New Study Shows Hepatitis A Vaccine Effective For 10 years

A recent, first-of-its kind study on vaccine effectiveness found that children younger than 2 who receive the hepatitis A vaccine are protected for 10-years.

Umid Sharapov, a CDC epidemiologist, who led the new study, said this was the first study to examine the effectiveness of a two-dose inactivated hepatitis A vaccine in children younger than two years over a 10-year period.

What Is Hepatitis A?

Hepatitis A is an inflammatory disease of the liver. People become infected with hepatitis A when they orally ingest the fecal matter—even just microscopic traces—of infected individuals. That is why the virus is typically found in areas with poor sanitation where it is transmitted through contaminated food and water.

The World Health Organization estimates that 1.4 million cases of hepatitis A infection occur worldwide every year.

New Study On Hepatitis A Vaccine Effectiveness

The researchers examined nearly 200 infants and toddlers who were born at full term and healthy at 6 months of age. The children were divided into three groups based on their age: The first group was comprised of babies between 6 months and 12 months old, toddlers between 12 months and 18 months old formed the second group and those from 15 months to 21 months of age made up the third group.

The children’s mothers also were tested for hepatitis A antibodies.

The children’s hepatitis A antibody levels were measured at 1 month and 6 months. The researchers also conducted follow-up assessments at 3, 5, 7 and 10 years old, after the children received their second dose of the hepatitis A vaccine.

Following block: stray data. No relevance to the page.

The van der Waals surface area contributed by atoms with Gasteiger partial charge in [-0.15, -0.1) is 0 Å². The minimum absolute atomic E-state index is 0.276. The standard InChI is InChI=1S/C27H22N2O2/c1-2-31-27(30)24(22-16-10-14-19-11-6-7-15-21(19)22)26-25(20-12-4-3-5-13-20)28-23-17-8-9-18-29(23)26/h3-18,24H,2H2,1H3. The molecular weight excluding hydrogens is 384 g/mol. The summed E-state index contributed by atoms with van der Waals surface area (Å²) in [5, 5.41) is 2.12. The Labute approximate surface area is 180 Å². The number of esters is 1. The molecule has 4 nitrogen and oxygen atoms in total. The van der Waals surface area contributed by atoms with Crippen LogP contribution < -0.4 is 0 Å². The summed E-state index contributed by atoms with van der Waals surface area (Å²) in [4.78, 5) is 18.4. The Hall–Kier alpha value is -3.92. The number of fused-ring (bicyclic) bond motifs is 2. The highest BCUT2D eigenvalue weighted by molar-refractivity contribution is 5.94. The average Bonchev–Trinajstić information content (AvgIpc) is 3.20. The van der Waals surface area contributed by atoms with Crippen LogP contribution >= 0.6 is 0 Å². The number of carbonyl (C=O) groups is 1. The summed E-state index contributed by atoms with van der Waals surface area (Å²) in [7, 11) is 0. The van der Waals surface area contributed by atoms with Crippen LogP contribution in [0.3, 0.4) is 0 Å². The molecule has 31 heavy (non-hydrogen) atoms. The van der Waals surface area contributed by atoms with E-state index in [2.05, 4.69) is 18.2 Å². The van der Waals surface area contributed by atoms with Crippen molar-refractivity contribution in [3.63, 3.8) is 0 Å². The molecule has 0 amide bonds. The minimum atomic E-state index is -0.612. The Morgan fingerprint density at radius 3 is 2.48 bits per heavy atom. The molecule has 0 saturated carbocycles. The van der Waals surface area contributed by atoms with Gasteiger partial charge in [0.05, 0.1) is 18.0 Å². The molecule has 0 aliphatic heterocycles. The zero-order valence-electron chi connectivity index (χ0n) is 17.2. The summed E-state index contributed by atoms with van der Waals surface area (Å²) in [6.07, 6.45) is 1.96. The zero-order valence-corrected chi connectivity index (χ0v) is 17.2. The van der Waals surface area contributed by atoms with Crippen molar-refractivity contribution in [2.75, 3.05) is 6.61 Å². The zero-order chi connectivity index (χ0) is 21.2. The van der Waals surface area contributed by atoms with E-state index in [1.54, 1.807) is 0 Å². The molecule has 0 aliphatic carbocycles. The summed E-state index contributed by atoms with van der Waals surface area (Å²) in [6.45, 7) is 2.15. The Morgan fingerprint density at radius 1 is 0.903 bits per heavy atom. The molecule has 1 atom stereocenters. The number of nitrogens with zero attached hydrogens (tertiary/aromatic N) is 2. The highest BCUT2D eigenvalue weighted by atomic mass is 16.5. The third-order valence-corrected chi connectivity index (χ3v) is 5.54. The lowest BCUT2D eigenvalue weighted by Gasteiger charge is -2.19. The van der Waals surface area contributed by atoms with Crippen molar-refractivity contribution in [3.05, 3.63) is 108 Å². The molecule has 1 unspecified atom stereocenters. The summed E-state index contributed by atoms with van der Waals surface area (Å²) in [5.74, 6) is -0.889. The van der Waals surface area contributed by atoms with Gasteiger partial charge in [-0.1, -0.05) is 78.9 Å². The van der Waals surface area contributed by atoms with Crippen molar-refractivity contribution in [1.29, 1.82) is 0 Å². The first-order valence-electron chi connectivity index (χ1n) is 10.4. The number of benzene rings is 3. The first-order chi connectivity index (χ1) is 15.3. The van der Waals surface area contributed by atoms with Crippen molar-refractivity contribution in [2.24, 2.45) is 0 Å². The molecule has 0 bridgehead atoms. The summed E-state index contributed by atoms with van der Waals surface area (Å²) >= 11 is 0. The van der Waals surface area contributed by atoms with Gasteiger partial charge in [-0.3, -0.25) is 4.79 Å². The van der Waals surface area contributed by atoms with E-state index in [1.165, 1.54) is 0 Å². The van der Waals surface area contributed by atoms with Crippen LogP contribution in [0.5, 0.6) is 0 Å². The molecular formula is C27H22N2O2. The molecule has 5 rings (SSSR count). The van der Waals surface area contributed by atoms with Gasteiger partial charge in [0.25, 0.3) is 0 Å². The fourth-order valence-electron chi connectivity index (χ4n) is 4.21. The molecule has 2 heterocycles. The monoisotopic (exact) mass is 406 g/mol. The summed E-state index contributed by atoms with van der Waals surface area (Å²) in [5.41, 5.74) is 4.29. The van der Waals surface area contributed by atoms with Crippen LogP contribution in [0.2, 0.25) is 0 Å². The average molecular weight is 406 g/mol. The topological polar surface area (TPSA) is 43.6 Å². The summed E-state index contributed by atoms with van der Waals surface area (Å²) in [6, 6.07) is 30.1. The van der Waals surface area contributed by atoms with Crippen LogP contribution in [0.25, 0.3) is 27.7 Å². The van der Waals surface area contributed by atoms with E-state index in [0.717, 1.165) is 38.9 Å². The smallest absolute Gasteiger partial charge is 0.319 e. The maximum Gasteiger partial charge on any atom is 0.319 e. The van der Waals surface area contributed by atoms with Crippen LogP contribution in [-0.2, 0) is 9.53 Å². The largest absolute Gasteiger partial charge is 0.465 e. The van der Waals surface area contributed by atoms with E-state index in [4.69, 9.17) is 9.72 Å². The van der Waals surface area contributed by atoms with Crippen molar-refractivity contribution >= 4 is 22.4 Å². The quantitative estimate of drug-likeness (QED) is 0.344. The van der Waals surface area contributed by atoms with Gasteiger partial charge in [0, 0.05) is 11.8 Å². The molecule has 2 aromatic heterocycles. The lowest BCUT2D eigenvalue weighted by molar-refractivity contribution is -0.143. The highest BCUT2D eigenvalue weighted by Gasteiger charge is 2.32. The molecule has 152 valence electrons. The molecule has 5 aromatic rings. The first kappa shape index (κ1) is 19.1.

The study found that one month after they received the second dose of the vaccine, children in all three groups showed signs of protection from the virus. At the 10-year follow-up, most of the children were still protected from the virus.

The researchers noted that 7 percent of the 6- to 12-month-old babies born to mothers who did not have hepatitis A antibodies did not retain the protection from the virus provided by the vaccine. Moreover, 11 percent of the children from this group whose mothers did have hepatitis A antibodies also lost their protection.

The researchers also found that 4 percent of the children between 15 months and 21 months old who were born to women without hepatitis A antibodies no longer had protection from the virus after 10 years.

“Our study demonstrates that [the effects of] a hepatitis A [vaccine] persists for at least 10 years after primary vaccination … when administered to children at ages 12 months and older, regardless of their mothers’ anti-hepatitis A status,” Dr. Sharapov said.  “These findings support current CDC … guidelines for routine administration of two doses of inactivated hepatitis A vaccine to all children in the U.S., beginning at the age of 12 months.”

The study authors added that a future booster dose may be necessary for children to maintain protection against hepatitis A.

The study was published in the August issue of the journal Hepatology.

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